On March 17 Frederick Billings purchases the Marsh Homestead.
Frederick Billings begins building a prize Jersey herd at Billings Farm. Billings is one of the first Vermont farmers to import Jersey cattle directly from the Isle of Jersey.
Billings brings Southdown sheep to the farm directly from England.
Frederick Billings hires George Aitken as farm manager.
Frederick Billings and George Aitken build the "Farm House" at the Billings Farm. The building is comprised of the manager's residence, office, and creamery
Frederick Billings has a severe stroke and later dies on Sept. 30, 1890, age 67
Julia Billings with her daughters, Laura, Mary Montagu and Elizabeth, continue Frederick’s work of reforestation and landscape and farm management for decades after his death
Jerseys from the Billings herd win top honors at the World's Columbian Exposition in Chicago—best Jerseys at the fair and third best herd overall
On Sept. 19 George Aitken dies unexpectedly in Woodstock, age 58
On Feb. 17 Julia Parmly Billings dies in New York, age 79. The estate is divided among her children.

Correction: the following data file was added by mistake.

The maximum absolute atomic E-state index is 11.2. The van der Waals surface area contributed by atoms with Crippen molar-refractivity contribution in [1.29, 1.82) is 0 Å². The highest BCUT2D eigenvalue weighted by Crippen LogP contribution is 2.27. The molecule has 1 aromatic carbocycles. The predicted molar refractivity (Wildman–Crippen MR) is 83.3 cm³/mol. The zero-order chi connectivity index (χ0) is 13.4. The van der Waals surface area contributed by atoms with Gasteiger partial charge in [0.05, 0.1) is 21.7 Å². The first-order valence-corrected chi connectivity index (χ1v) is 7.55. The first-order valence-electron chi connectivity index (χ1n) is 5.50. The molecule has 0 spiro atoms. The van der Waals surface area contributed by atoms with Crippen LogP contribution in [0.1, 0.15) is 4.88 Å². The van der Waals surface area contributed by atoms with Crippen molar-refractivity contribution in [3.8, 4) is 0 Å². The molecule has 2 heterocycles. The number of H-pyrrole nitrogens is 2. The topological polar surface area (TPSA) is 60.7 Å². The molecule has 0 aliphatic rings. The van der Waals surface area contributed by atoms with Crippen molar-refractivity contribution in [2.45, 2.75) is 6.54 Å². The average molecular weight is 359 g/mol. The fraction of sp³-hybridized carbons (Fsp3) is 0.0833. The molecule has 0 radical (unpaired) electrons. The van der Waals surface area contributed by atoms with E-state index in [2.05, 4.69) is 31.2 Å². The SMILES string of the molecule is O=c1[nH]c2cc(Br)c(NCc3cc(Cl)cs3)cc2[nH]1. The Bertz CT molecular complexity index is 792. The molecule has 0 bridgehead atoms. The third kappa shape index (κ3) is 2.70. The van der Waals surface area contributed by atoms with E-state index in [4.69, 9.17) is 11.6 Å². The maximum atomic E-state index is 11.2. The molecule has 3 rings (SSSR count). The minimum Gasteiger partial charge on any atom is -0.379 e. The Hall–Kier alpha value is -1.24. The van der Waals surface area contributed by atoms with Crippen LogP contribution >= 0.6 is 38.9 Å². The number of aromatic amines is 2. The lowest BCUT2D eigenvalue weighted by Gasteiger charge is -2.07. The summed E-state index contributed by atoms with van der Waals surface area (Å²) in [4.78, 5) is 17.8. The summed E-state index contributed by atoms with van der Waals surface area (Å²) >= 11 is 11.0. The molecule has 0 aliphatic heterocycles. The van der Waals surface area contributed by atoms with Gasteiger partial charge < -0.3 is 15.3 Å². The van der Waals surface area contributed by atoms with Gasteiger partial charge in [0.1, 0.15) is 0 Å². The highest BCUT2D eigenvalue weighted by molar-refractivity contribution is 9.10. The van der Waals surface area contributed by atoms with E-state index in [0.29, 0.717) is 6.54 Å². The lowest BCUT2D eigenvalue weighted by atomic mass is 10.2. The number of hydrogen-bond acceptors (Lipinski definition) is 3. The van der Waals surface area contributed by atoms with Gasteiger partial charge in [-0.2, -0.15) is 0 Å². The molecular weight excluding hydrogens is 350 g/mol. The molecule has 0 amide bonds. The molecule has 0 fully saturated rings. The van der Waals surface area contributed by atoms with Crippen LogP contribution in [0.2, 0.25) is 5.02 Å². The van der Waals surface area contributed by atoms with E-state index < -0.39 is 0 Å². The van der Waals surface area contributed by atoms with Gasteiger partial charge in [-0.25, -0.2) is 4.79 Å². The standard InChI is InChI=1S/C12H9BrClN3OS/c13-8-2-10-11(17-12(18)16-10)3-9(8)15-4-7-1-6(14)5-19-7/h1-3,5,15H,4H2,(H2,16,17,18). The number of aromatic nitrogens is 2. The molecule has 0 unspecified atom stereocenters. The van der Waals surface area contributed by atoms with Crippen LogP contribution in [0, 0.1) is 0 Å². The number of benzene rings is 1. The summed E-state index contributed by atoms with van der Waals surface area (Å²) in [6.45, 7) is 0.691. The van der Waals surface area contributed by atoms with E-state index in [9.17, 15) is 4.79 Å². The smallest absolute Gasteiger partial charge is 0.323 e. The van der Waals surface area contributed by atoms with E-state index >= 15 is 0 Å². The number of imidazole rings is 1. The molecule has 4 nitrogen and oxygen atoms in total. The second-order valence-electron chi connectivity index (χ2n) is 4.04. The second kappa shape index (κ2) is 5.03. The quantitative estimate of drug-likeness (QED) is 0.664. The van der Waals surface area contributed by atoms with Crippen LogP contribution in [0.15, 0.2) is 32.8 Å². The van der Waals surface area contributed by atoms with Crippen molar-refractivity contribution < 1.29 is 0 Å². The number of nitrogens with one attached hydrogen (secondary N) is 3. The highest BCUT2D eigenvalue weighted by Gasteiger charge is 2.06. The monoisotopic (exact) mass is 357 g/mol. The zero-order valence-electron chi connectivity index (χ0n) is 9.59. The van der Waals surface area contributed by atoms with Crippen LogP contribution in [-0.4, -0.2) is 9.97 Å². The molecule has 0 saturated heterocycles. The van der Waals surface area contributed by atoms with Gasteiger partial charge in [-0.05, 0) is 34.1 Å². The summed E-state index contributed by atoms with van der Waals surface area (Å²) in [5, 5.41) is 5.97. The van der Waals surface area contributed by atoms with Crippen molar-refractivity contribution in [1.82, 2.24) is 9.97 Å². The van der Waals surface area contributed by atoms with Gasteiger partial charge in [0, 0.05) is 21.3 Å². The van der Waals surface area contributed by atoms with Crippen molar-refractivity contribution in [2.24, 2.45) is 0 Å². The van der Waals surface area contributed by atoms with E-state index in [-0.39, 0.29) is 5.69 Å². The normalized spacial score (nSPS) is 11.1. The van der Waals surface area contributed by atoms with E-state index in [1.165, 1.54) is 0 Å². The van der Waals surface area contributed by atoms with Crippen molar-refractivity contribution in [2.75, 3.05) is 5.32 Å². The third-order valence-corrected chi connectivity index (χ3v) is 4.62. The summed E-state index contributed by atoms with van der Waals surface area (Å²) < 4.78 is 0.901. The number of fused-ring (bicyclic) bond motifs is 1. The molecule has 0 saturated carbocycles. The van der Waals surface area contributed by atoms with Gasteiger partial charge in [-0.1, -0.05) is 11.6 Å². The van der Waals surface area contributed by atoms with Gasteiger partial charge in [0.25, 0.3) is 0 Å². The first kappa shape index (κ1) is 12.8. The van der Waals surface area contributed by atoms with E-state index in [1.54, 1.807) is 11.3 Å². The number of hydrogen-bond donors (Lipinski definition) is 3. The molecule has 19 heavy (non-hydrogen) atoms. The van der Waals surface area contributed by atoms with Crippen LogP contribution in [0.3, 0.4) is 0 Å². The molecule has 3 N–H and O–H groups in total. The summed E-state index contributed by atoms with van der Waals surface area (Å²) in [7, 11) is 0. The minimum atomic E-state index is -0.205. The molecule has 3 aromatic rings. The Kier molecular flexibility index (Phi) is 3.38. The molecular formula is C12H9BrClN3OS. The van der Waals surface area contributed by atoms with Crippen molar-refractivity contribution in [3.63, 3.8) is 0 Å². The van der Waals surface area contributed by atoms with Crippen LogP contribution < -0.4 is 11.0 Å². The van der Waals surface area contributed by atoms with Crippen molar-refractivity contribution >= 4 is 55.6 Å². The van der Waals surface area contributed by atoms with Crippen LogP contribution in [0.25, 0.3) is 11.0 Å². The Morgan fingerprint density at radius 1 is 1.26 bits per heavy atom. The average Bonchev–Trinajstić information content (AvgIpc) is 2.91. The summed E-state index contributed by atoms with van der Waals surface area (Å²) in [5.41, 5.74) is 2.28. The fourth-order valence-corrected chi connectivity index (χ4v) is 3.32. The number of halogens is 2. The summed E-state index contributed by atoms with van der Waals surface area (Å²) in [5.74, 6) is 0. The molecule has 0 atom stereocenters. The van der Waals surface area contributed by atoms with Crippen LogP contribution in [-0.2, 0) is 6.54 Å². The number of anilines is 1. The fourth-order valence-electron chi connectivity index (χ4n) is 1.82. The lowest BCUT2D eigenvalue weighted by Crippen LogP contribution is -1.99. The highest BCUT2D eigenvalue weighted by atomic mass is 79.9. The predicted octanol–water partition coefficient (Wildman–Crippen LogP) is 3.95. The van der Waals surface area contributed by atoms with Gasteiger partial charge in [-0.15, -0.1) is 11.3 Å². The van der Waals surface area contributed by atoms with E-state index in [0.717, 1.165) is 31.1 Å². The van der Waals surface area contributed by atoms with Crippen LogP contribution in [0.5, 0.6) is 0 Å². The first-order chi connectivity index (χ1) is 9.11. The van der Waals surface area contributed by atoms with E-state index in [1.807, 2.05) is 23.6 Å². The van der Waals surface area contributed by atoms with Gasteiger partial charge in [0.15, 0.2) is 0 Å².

The Woodstock unit of the Woman’s Land Army of Vermont, known as the Farmerettes, go to work at Billings Farm when men are called to war
Billings Farm operations scale back through the Great Depression. In 1936 the farm sells their herd to Upwey Farms in South Woodstock
Billings Farm Dairy open house on Oct. 30
Billings Farm expands its herd and bottling capacity and has a fleet of delivery trucks. Lower barns expanded and modernized.
On June 14 Mary Montagu Billings French dies in Hanover, N.H., age 82. Her three children, John French, Jr., Mary French Rockefeller, and Elizabeth French Hitchcock inherit the Billings Farm
Billings Farm and Starlake Diary join in building a modern milk processing and bottling plant in Wilder, Vt
Laurance and Mary Rockefeller purchase Billings Farm
Billings Farm & Museum, a project of the Woodstock Foundation, Inc., opens to the public.